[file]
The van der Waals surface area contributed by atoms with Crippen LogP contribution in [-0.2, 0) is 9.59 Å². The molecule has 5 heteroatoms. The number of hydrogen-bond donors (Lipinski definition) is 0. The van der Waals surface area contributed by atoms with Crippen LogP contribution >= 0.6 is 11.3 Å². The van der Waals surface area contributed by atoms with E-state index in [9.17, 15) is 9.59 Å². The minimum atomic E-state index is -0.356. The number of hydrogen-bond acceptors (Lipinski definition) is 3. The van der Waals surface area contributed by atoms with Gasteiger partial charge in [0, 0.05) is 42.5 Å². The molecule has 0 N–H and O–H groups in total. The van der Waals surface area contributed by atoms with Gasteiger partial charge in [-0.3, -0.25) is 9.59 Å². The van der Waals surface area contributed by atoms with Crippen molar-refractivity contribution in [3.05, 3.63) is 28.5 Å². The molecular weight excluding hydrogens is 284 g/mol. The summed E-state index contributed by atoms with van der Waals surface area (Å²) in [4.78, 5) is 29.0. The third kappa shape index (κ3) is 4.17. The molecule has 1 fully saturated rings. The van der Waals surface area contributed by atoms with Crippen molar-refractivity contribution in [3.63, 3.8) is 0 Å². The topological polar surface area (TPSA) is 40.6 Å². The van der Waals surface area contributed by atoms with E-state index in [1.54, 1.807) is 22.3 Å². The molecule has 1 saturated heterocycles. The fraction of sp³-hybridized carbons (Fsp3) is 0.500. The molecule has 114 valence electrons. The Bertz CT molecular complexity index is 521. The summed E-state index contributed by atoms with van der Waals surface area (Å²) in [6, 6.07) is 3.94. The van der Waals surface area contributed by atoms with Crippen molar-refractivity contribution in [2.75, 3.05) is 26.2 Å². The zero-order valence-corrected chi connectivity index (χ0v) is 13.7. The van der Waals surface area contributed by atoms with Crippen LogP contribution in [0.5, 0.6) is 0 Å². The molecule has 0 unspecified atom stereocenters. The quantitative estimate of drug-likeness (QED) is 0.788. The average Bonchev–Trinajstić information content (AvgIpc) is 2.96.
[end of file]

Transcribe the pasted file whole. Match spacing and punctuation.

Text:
The van der Waals surface area contributed by atoms with Crippen LogP contribution in [-0.2, 0) is 9.59 Å². The molecule has 5 heteroatoms. The number of hydrogen-bond donors (Lipinski definition) is 0. The van der Waals surface area contributed by atoms with Crippen LogP contribution >= 0.6 is 11.3 Å². The van der Waals surface area contributed by atoms with E-state index in [9.17, 15) is 9.59 Å². The minimum atomic E-state index is -0.356. The number of hydrogen-bond acceptors (Lipinski definition) is 3. The van der Waals surface area contributed by atoms with Gasteiger partial charge in [0, 0.05) is 42.5 Å². The molecule has 0 N–H and O–H groups in total. The van der Waals surface area contributed by atoms with Gasteiger partial charge in [-0.3, -0.25) is 9.59 Å². The van der Waals surface area contributed by atoms with Crippen molar-refractivity contribution in [3.05, 3.63) is 28.5 Å². The molecular weight excluding hydrogens is 284 g/mol. The summed E-state index contributed by atoms with van der Waals surface area (Å²) in [4.78, 5) is 29.0. The third kappa shape index (κ3) is 4.17. The molecule has 1 fully saturated rings. The van der Waals surface area contributed by atoms with Crippen molar-refractivity contribution in [3.63, 3.8) is 0 Å². The topological polar surface area (TPSA) is 40.6 Å². The van der Waals surface area contributed by atoms with E-state index in [1.54, 1.807) is 22.3 Å². The molecule has 1 saturated heterocycles. The fraction of sp³-hybridized carbons (Fsp3) is 0.500. The molecule has 114 valence electrons. The Bertz CT molecular complexity index is 521. The summed E-state index contributed by atoms with van der Waals surface area (Å²) in [6, 6.07) is 3.94. The van der Waals surface area contributed by atoms with Crippen molar-refractivity contribution in [2.75, 3.05) is 26.2 Å². The zero-order valence-corrected chi connectivity index (χ0v) is 13.7. The van der Waals surface area contributed by atoms with Crippen LogP contribution in [0.5, 0.6) is 0 Å². The molecule has 0 unspecified atom stereocenters. The quantitative estimate of drug-likeness (QED) is 0.788. The average Bonchev–Trinajstić information content (AvgIpc) is 2.96.